Don’t Let Molehills Become Mountains In Your Business
As I write this post, I am on a plane headed to my first out-of-town speaking gig, over 900 miles away. While I am excited to be invited to speak, the combination of traveling and preparing for the talk made my last couple of days quite hectic. I was operating at a faster pace than I enjoy.
Whenever I hit bouts of busyness, I make it a point to still attend to self-care, though on a lesser scale, rather than ditch my routines. Knowing I’ve shown myself a little bit of attention when life gets hectic helps me not resent the times in my business when it demands more of me.
My 15-year-old daughter and I have started the tradition of going to the YMCA together several times a week. We go our separate ways once we get in the building, but the time driving to and from has been rich for both of us.
I didn’t want to break my commitment with Gianna. So last night rather than tell Gianna that I did not have time to go to the Y, I chose to go. But I did let her know our trip would be shorter than normal. I planned to squeeze in a mini workout before a scheduled phone call right when we were to get back. I calculated this would give me a few additional minutes to knock off a couple of other last-minute to-do items before I got on the phone.
When it was time to leave, I called Gianna on her cell to let her know where to meet me. Normally, she appears before the scheduled leaving time. But after five minutes there was no Gianna. Then almost 10 minutes past and there was no Gianna. Now I was definitely late for my phone call and had to nix the other to-do tasks I planned to accomplish quickly before the phone call. Finally, I called her again and asked her to please hurry.
Across the room full of exercise machines, Gianna came rushing to me with a worried look on her face. She was not wearing the glasses she had on when we arrived 30 minutes before. She told me she had set them down somewhere and couldn’t find them.
First, I was trying to think what the purpose would be of taking of your glasses and sitting them down somewhere, but I didn’t go there.
I calmly suggested to retrace her steps.
We went down to the first floor bathroom, which Gianna said was her first stop. We looked in both stalls and on the counter. We fished in the pockets of the jacket Gianna had been wearing earlier. I had Gianna take everything out of her purse to see if she might have put them there. Gianna at first just moved things around in her purse and concluded that the glasses were not in there.
But then I said, “no, take everything out of your purse and put it on the counter”. After emptying every compartment of her purse we looked in all of the compartments again – no glasses. While waiting I texted the person I was supposed to have the phone call with and explained the situation and that I would be late.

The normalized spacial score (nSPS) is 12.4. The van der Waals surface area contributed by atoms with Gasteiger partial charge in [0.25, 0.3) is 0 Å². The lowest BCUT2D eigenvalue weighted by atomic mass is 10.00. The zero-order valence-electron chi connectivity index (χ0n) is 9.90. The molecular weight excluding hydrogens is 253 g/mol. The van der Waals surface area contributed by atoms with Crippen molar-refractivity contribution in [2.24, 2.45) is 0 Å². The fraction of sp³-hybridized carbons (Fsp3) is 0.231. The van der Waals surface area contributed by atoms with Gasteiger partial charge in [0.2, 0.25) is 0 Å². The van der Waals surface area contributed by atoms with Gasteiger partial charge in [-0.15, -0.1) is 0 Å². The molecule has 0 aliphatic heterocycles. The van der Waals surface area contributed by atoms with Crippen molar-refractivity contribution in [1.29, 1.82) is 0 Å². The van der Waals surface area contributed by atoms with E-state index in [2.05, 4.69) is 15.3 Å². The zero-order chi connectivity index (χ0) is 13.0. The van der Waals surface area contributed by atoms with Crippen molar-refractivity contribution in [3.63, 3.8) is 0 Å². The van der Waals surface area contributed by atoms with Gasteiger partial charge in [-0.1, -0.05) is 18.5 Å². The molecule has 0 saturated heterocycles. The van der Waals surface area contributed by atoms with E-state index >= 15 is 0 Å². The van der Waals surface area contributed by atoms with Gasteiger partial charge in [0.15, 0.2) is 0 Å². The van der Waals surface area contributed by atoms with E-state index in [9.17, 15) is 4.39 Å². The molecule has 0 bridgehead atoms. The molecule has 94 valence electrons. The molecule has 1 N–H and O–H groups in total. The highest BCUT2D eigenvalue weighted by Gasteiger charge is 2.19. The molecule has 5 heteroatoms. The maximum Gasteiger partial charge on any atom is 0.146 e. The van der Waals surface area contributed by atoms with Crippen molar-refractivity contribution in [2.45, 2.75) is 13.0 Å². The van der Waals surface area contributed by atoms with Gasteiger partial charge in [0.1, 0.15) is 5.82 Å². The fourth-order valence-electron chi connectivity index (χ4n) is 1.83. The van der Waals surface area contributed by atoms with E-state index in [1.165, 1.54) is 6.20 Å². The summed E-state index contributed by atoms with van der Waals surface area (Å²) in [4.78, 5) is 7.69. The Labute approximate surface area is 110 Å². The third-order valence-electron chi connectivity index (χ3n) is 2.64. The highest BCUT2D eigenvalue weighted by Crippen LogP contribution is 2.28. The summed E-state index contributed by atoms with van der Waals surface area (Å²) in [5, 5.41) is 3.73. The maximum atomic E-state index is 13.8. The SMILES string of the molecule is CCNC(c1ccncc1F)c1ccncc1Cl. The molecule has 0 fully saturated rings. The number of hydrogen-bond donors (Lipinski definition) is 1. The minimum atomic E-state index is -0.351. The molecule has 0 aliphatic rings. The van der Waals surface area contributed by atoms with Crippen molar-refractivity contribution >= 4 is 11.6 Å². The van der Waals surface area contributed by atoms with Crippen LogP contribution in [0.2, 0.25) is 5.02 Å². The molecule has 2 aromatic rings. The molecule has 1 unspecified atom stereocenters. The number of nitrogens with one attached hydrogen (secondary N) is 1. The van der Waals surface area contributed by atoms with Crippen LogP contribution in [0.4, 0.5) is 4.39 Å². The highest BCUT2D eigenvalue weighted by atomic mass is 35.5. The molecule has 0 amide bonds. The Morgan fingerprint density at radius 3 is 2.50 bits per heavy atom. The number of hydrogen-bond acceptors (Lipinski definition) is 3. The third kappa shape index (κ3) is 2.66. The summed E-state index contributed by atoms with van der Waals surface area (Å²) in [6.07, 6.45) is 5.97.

While Gianna was putting everything back in her purse, I told her I would go to the front desk to see if anyone had turned her glasses in.
When I explained the situation to the front desk guy that my daughter had lost her glasses; we had only been here for about 25 minutes; and asked if any one turned in glasses in the last half hour. With a smile on his face, the guy turned around, reached, under a counter, and put a pair of glasses in my hand. “Are these the ones?”
Relieved, I walked back to the restroom where Gianna was finishing reconstructing her purse. With Gianna’s glasses behind my back, I asked her if she prayed for help in finding her glasses. She said she did. Then with a smile I pulled my hand from behind my back to show her the glasses. She let out a big sigh of relief. And we drove home.
While all of that could have been a stressful and a non-relationship enhancing experience, it actually felt like an opportunity to build trust and grow closer.
It’s no different in your business.
When you are trying new things or stretching yourself, you are going to drop balls, make mistakes, and, yes, lose things. If you make a big production out of every thing that doesn’t go smoothly, it causes you more hesitation and anxiety about taking that next leap.
But the opposite is true as well.
Take your fumbles in stride and look at everything as a learning and growth opportunity. Learn how to treat the “little you” with love, patience, and understanding, and you will have far more cooperation from the unconscious part of you to keep stretching, growing, and evolving.
Christian Entrepreneurs Biz and Life Tip: Do an inventory of whether you speak to yourself when you make a mistake the way you would speak to a child that you love when he or she makes a mistake.